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Sudanese police free Eritreans from human trafficking gang

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November 9, 2014 (KHARTOUM) – The Sudanese police have freed six Eritrean nationals who were abducted by a human trafficking gang in the state of Kassala in eastern Sudan following fierce armed confrontation.

The hostages were found chained to each other in east Atbara River area waiting for payment of ransoms to secure their release.

Kassala police chief, Omer al-Mukhtar, said the kidnappers demanded ransom to free the abductees, saying that police raided the area where the hostages were kept and freed them based on information made available to it.

He added the victims were found chained to each other and suffering from hunger and thirst, pointing the perpetrators fled during the confrontations to free the abductees.

The director of the anti-smuggling department at the eastern sector, Murwan al-Hussein, told the official news agency SUNA that the police received information about existence of smuggled goods and suspicious vehicles in the area.

He said that a police force searched the area and exchanged fire with the gang members, pointing the abductors fled the area leaving behind 6 hostages and a truck loaded with foodstuff besides 6 boxes of cigarettes and a G4 rifle.

Al-Hussein called upon all citizens to cooperate with the police and report on the negative phenomena and unusual and suspicious movements, urging refuges not to fall prey to the human-trafficking gangs in their quest to migrate to Europe.

In a report issued last February, Human Rights Watch (HRW) accused Sudanese and Egyptian security officials of involvement in human trafficking, saying that Egypt and Sudan are giving allegedly corrupt security officials a free pass to work with traffickers.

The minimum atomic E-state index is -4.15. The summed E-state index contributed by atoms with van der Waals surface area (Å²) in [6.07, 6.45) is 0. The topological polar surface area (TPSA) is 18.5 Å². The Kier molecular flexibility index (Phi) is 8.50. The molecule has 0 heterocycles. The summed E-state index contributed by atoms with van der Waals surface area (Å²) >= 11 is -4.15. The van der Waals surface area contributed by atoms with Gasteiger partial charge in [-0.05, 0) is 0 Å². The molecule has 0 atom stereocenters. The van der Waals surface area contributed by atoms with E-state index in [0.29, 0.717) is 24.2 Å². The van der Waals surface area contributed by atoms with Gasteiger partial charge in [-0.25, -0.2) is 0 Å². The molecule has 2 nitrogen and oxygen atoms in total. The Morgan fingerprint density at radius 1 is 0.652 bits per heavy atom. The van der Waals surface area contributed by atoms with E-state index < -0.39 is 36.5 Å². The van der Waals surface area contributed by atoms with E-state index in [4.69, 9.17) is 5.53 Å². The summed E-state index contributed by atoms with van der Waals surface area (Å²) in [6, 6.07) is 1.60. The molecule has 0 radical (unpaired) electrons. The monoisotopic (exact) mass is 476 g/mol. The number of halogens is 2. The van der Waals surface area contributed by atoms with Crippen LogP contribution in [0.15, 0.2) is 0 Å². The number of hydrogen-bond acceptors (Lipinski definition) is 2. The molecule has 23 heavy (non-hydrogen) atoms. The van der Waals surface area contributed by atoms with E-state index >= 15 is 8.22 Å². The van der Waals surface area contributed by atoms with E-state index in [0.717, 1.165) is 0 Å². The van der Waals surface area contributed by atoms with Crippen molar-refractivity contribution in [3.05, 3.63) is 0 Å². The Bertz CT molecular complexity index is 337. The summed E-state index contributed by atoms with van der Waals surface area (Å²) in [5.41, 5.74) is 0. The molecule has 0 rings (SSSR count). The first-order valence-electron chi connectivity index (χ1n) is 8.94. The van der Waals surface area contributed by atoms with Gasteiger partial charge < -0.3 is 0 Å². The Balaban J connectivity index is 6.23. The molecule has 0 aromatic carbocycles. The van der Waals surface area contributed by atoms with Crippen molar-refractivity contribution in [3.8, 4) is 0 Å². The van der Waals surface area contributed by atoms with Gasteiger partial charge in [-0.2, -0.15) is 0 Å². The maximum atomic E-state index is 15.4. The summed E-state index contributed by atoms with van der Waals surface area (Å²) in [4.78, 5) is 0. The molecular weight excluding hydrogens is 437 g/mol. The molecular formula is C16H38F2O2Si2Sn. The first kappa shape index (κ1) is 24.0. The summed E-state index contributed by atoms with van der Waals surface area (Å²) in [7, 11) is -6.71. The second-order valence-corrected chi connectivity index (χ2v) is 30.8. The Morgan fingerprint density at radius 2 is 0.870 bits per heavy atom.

“Victims said that Sudanese and Egyptian security officers facilitated trafficker abuses rather than arresting them and rescuing their victims.” the report said.

Last Month, Khartoum hosted a conference on human trafficking in the Horn of Africa, organised by the African Union (AU), the UN High Commissioner for Refugees (UNHCR), the International Organization for Migration (IOM) and the Sudanese government. Fifteen countries and European Union representatives attended the meeting, during which a joint strategy and action plan to combat human trafficking was adopted.

Last January, the Sudanese parliament approved an anti-human trafficking law which punishes those involved with human trafficking with up to 20 years imprisonment.

Sudan’s commissioner of refugees affairs, Hamad al-Gizouli, had previously said that 102 human trafficking incident has been registered in Sudan during 2013.

Eastern Sudan in particular is believed to be serving as a passage to migrants from Eritrea, Ethiopia and Somalia who seek to reach Europe with the help of human smugglers.

(ST)

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